Distributed Block - View: Magazine: Latest Cover

January 2011

To see past SSP Newsletters, visit the SSP News page.

heading
In this Issue
Join SSP
Inform
Science News logo
Black Holes in the Bathtub

Black Holes in the Bathtub: Scientists observe Hawking radiation in unexpected materials
Read More | Subscribe

Educate
Intel STS Finalists during STI 2010
Are American teenagers looking for a challenge? Read More
Inspire
SSP Alumni Photo
Join SSP Alumni on Flickr and share your photos from Intel STS, Intel ISEF, and the SSP Middle School Program.
Get Involved
Get Involved

Thousands of individuals support SSP as members, subscribers, donors, and volunteers. Additionally, many organizations underwrite our work as sponsors, advertisers, and by providing awards

How will you get involved today?

background
background

Join | Donate

January 1, 2011 Science News Cover

Science News January 1, 2011

Tradition, Innovation, and Hope in New Year for Science

By Elizabeth Marincola, president of Society for Science & the Public, from the January 1, 2011 issue of Science News

With this issue, Science News journeys into its 90th year. In 1921, Science Service was founded to share the unfolding new world of scientific discovery with America. Initially a mimeographed sheet known as the Science News-Letter, first published in 1922, the publication reported on such historic events and discoveries as the Scopes "Monkey Trial" in 1925 and the discovery of the DNA double helix in 1953. Over the decades, Science News thrived and evolved, as did its nonprofit parent organization. Science Service, now Society for Science & the Public, launched the world's most important science competitions for young people, including the Intel Science Talent Search (first as the Westinghouse Science Talent Search) and the Intel International Science and Engineering Fair, to encourage and inspire students across the globe. Read More


One of Daniel Newmyer's students

One of Daniel Newmyer's students conducting research

Pupils, Partnerships, and Potatoes

Last year, for the first time in 14 years, Center High School in Colorado sent students to participate in the regional science fair. The school, located in the poorest school district in the state, surprised others and itself when its students won more than 20 awards. Additionally, two students qualified to compete at the state science fair and one qualified for I-SWEEEP, an international energy fair.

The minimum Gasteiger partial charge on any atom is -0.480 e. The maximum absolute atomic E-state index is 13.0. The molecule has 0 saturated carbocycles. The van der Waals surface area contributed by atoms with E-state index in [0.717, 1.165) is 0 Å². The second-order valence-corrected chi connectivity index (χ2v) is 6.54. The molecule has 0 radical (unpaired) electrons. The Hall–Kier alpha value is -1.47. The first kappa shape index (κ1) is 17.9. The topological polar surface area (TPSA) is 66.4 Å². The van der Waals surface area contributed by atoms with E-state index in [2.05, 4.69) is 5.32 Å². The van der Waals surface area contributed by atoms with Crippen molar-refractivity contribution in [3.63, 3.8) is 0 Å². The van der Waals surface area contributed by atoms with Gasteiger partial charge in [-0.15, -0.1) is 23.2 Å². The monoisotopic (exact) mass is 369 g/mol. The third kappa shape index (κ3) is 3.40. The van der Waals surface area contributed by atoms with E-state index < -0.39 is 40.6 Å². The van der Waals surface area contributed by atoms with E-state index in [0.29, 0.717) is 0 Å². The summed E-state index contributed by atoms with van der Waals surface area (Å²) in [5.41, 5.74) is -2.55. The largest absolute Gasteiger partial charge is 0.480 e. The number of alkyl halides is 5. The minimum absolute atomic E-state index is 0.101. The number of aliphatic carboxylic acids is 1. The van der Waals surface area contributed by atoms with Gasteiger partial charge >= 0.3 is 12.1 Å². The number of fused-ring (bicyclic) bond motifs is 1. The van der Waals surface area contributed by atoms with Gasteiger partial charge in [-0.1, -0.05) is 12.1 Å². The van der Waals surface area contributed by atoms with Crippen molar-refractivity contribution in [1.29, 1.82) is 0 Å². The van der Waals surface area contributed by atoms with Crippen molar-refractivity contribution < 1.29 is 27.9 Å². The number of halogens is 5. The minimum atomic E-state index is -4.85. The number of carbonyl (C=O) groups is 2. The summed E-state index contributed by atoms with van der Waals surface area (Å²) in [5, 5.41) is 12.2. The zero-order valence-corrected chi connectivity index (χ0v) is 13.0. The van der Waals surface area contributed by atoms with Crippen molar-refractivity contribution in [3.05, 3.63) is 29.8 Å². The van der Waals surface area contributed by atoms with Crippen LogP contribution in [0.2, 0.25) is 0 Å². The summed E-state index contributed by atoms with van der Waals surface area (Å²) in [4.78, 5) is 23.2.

Daniel Newmyer, a science teacher at Center, made this possible through the SSP Fellowship, which enabled him to start an independent research program at the school. With generous support from Intel, the program provides funding and resources to educators who teach under-resourced students, such as the students at Center where 78% are economically disadvantaged. Daniel says their hard work and success sent a message to the community and the state: “When kids with that many challenges excel, something is being done right.” 

Read more | Learn about the SSP Fellowship | Apply to become a 2011 SSP Fellow


Virginia Davis (STS 1986)

Virginia Davis (STS 1986)

SSP Alumni Updates

Send us your Alumni Updates | Learn More about SSP's Alumni Program


Science News CoversScience News Headlines

In its year-end issue, Science News covers the big stories of 2010:

Today's Headlines | Subscribe | Read SN on Kindle | Find on Select Newsstands


Evolution of the Universe. Credit: WMAP team/NASA

This image represents the evolution of the universe over its 13.7 billion years. Time increases from left to right, starting from the period of inflation to the present day. Credit: WMAP team/NASA

Science News for Kids explains...

When the universe began … again

By Stephen Ornes

How old is the universe? Ask a cosmologist, and you’ll probably learn that the universe was born with the Big Bang about 13.7 billion years ago. (Cosmologists study the age of the universe.) At the time of the Big Bang, the universe, then smaller than an atom, started to get big — very quickly. It’s been growing ever since. Read More

Science News for Kids| SNK Newsletter


Was the SSP Newsletter forwarded to you and you want to have it delivered monthly to your own inbox? Sign up here!

Prefer not to receive this email newsletter from SSP? Unsubscribe here | Privacy Policy

Society for Science & the Public publishes and distributes this newsletter to members, volunteers, and other interested individuals. If you believe you received this incorrectly, please contact ssp@societyforscience.org.

connect with ssp

You TubeLinkedInFlickrFacebookTwitter

Intel STS | Intel ISEF | SSP Fellows | Broadcom MASTERS

sciencenews.org | sciencenewsforkids.org | societyforscience.org

Society for Science & the Public
1719 N Street, NW Washington, D.C. 20036
(202) 785-2255

From the SSP Newsroom

Science News

Loading...

Science News forStudents

Loading...

Eureka!Lab

Loading...